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Broadcast blues.

THE SCENE ON THE TWO-MONTH-OLD PICKET LINE OUTSIDE CKY-TV LAST FEBRUARY WAS GRAPHIC AND GRIM.

A limp little rag doll, labelled "Randy Moffat," the station's owner, was torched by a striking CKY-TV employee.

As the flames engulfed the doll emotions on the picket line exploded into cheers. An adolescent act of defiance, but it underlined the frustration of television workers whose employer was attempting to virtually rewrite their long established contract agreement with the station negotiated by the National Association of Broadcast Employees and Technicians (NABET).

The union maintains that the company wanted to declare all workers "part-time" and without benefits. Seniority would not be recognized and the creative performance of employees would be adjudicated by the management. Job security was no longer assured for anyone.

The strike/lockout sent employees' salaries tumbling to $100 a week strike pay from a wage range of $18,000 to $37,000. At least one couple, both on strike with two children to support, were adopted by a CBC local in Edmonton, which paid their basic bills, including their mortgage. Even star news anchors Sylvia Kuzyk and Stu Fawcett joined the picket line leaving their salaries at their desks. Kuzyk, at $42,000 and Fawcett at $50,000-plus, were the highest-paid on the news staff, according to a source. CBC Winnipeg's TV news anchor Sandra Lewis reportedly earns near $90,000 annually.

The strike is messy and a blot on the station's labor and customer relations because the union is handing out leaflets to the station's advertising customers. But NABET's position is that the station's general manager, Ken Clark, formerly in the television business at Atlantic Television in Halifax, was brought in to weaken the union at the station. This has been denied by Clark, who says he has no problem with unions.

For its part, NABET says neither salaries nor technolgoical change -- such as robotics, which chopped many studio jobs at Vancouver's BCTV -- are the issue. Employees are angry at CKY's perceived attempt to restore its financial health by eliminating full-time employees and replacing them with many part-time and freelance workers. The union says the company could bow out of employee benefit packages, saving money. This would cheer up Moffat's minority shareholders.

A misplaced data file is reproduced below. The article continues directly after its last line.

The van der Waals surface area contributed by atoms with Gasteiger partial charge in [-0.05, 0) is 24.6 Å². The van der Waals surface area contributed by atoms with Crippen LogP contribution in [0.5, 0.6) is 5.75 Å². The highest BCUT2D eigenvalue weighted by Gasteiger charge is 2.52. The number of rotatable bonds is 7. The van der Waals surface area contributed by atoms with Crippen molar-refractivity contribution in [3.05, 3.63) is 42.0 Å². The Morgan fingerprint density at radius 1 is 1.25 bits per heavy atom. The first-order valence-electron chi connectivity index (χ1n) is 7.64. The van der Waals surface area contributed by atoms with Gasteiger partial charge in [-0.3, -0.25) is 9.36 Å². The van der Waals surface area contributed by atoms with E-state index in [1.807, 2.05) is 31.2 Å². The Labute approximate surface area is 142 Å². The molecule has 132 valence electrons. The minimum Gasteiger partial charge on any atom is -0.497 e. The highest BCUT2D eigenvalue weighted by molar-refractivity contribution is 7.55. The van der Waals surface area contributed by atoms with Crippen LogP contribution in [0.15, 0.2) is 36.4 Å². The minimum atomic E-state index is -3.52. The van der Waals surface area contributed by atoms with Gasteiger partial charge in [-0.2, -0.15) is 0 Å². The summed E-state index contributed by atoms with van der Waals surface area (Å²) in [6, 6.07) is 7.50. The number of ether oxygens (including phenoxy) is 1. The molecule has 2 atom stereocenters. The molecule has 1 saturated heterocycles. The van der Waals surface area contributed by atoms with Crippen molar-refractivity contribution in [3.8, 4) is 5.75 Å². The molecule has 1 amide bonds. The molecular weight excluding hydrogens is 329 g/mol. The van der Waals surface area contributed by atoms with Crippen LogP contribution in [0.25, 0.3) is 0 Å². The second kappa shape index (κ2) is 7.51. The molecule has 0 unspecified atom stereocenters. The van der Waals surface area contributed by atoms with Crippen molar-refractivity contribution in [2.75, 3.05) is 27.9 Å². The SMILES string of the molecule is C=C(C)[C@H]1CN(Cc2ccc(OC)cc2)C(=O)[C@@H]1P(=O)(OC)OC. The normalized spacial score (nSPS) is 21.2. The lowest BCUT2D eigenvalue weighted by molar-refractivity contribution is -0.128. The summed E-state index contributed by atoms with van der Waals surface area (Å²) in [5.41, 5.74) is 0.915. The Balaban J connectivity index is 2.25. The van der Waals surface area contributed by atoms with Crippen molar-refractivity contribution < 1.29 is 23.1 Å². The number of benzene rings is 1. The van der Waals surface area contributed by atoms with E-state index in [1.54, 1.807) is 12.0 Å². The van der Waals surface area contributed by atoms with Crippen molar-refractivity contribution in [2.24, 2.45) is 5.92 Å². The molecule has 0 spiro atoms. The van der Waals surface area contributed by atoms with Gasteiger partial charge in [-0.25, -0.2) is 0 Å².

Randy Moffat's Alamo-like stand against falling profits and rising wages has made him a pariah in the local journalistic community. The CKY strike was news before it started. CBC-TV went live with the story. As high-priced CKY news personalities Fawcett and Kuzyk grimly marched with their fellow union members, public interest grew. What was often overlooked in the coverage of the strikers' plight was the fact that Randy Moffat may very well be setting the standard for negotiations by television across Canada.

Moffat refused to be interviewed for this story and would not discuss the operations of CKY-TV with Manitoba BUSINESS. He said he had nothing to do with that aspect of the Winnipeg-based station. He referred all questions to CKY general manager Ken Clark, a 31-year veteran of the television industry who arrived at the station two years ago.

Moffat's bunker mentality doesn't sit well with striking CKY employees. Local NABET president John Schneider, a 17-year veteran of the station, says Moffat still calls the shots.

"If Randy Moffat told Ken Clark to negotiate, by the end of the day he'd negotiate," says news photographer Schneider. "Ken works for Randy. And he doesn't do anything that Randy doesn't tell him to do."

Clark wouldn't discuss or dispute his interpersonal skills. He will discuss Manitoba's economy, the business of television and the difficulty of operating a union shop.

"What this economy means is you have fewer financial tools that you can use to get the job done," says Clark, who readily admits CKY's ad revenues are down "very significantly."

Clark denies persistent rumors that CKY dropped their ad rates during the strike. "To lower rates simply predetermines you lower revenues," he says.

Cathy Treloar, account director for McKim Advertising, agrees. She says that while the entire television market has lowered its rates recently, the CKY strike had nothing to do with the drop.

Says Treloar, "What we have seen is a change in general from television being the fat cat to reverse. The clients know that. But I've dealt with people who have said, 'I'll be able to get all sorts of deals on television.' That's just not true. There's a bottom line, a point where you can't keep on turning on the lights and handing out the cheques."

Moffat Communications has endured some tough times recently. In January, the company suspended dividend payments on its shares, a move that enraged some shareholders. Its profit in the first quarter of fiscal 1991 (which ended last November 30) was $584,000 or 12 cents a share. This was a 62 per cent decline from the same period a year ago. At the January annual meeting, Randy Moffat, who with his sister is the majority shareholder, confirmed company profits had fallen for five consecutive years, with little change expected for fiscal 1991.

Moffat's falling profits can be partly blamed on CKY being one of four major stations in Winnipeg's relatively small market, a unique situation in Canada. This has spelled tight times for all the stations. The CKY strike seemed almost inevitable.